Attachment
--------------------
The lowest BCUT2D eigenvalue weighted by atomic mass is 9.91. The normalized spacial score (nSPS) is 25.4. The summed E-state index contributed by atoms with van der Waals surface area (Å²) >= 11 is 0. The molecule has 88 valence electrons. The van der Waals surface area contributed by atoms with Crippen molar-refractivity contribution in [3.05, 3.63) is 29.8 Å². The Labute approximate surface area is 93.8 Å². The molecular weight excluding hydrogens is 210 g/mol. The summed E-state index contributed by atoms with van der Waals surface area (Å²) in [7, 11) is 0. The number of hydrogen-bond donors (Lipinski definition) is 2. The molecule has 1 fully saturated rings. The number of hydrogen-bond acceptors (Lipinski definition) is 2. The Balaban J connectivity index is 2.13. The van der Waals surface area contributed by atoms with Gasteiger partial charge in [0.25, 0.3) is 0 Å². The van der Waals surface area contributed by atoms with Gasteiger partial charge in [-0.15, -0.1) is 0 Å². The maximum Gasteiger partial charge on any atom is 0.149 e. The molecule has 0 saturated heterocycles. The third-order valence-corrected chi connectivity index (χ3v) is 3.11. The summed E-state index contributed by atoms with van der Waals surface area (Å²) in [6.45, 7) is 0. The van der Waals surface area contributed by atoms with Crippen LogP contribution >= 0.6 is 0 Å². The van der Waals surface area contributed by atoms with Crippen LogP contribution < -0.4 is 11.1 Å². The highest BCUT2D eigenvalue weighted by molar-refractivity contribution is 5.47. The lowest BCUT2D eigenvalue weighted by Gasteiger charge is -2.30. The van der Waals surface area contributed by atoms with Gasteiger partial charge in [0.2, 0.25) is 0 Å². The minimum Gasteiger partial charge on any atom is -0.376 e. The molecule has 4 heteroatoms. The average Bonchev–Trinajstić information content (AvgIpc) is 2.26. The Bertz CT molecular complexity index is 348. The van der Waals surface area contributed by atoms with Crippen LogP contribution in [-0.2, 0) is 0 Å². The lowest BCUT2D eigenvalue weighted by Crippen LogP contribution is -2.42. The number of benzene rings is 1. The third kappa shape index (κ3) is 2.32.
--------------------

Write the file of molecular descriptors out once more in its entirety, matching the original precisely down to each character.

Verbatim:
The lowest BCUT2D eigenvalue weighted by atomic mass is 9.91. The normalized spacial score (nSPS) is 25.4. The summed E-state index contributed by atoms with van der Waals surface area (Å²) >= 11 is 0. The molecule has 88 valence electrons. The van der Waals surface area contributed by atoms with Crippen molar-refractivity contribution in [3.05, 3.63) is 29.8 Å². The Labute approximate surface area is 93.8 Å². The molecular weight excluding hydrogens is 210 g/mol. The summed E-state index contributed by atoms with van der Waals surface area (Å²) in [7, 11) is 0. The number of hydrogen-bond donors (Lipinski definition) is 2. The molecule has 1 fully saturated rings. The number of hydrogen-bond acceptors (Lipinski definition) is 2. The Balaban J connectivity index is 2.13. The van der Waals surface area contributed by atoms with Gasteiger partial charge in [0.25, 0.3) is 0 Å². The van der Waals surface area contributed by atoms with Gasteiger partial charge in [-0.15, -0.1) is 0 Å². The maximum Gasteiger partial charge on any atom is 0.149 e. The molecule has 0 saturated heterocycles. The third-order valence-corrected chi connectivity index (χ3v) is 3.11. The summed E-state index contributed by atoms with van der Waals surface area (Å²) in [6.45, 7) is 0. The van der Waals surface area contributed by atoms with Crippen LogP contribution >= 0.6 is 0 Å². The van der Waals surface area contributed by atoms with Crippen LogP contribution < -0.4 is 11.1 Å². The highest BCUT2D eigenvalue weighted by molar-refractivity contribution is 5.47. The lowest BCUT2D eigenvalue weighted by Gasteiger charge is -2.30. The van der Waals surface area contributed by atoms with Gasteiger partial charge in [0.2, 0.25) is 0 Å². The minimum Gasteiger partial charge on any atom is -0.376 e. The molecule has 4 heteroatoms. The average Bonchev–Trinajstić information content (AvgIpc) is 2.26. The Bertz CT molecular complexity index is 348. The van der Waals surface area contributed by atoms with Crippen LogP contribution in [-0.2, 0) is 0 Å². The lowest BCUT2D eigenvalue weighted by Crippen LogP contribution is -2.42. The number of benzene rings is 1. The third kappa shape index (κ3) is 2.32.